The driving assumption for the pro-charter side, of course, is that market competition in education will be like that for toothpaste — providing an array of appealing options. But education, like healthcare, is not a typical consumer market. Providers in these fields have a disincentive to accept or retain “clients” who require intensive interventions to maintain desired outcomes—in the case of education, high standardized test scores that will allow charters to stay in business. The result? A segmented marketplace in which providers compete for the “good risks,” while the undesirables get triage. By design, markets produce winners, losers and unintended or hidden consequences. — Christopher Bonastia
Fordham troglodyte Adam Emerson stepped up on behalf of the billionaire funded California Charter Schools Association (CCSA) today with an essay attacking the Los Angeles Unified School District's mulling a charter moratorium while investigations into widespread fraud, graft, and criminality are conducted. Short on facts, but chock full of propaganda, Emerson defends the lucrative charter industry and its nefarious trade association, the CCSA. I had some choice comments for Emerson and his fellow baggers, birthers, birchers, and choicers:
Social justice activists have been attacked by The California Charter Schools Association (CCSA) for using the phrase "burgeoning charter sector" describing their revenue hungry activities undermining our public school system. Glad to see right-wing Fordham confirming our turn of phrase, since it's the most appropriate description of what the CCSA is all about. Let's never forget that the CCSA was founded by racist nativist Steve Poizner, that their primary funders include the Walton Family Foundation, and the only thing the CCSA has ever been a "partner" in is activities to grow market share. Their wanting to "weed out bad charters" is nothing more than a public relations campaign coming on the heels of a decade of abuse, scandals, discrimination against special needs students and a total lack of transparency. We're all familiar with Andy Smarick's essay, and we know why percentage of market share is so important to the lucrative charter industry.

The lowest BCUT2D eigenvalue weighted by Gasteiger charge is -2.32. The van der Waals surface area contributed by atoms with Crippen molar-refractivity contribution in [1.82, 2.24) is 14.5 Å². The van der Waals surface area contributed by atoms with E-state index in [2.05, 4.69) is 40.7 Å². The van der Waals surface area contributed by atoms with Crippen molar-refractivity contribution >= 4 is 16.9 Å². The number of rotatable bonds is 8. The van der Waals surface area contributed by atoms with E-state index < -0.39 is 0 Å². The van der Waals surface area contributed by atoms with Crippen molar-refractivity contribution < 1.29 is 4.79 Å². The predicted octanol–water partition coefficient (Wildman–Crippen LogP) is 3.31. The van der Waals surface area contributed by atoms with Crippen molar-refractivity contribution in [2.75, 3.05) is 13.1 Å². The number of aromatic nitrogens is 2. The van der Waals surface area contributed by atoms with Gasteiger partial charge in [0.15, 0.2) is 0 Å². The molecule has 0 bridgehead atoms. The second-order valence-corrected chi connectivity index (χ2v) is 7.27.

Rest assured that when I am elected to LAUSD in March, we will be creating a Charter Oversight and Enforcement Department in LAUSD to finally reign in these revenue-first minded charter executives and put the charter industry on notice that if they aren't willing to educate every child, then they won't be in business for very long. That's a promise.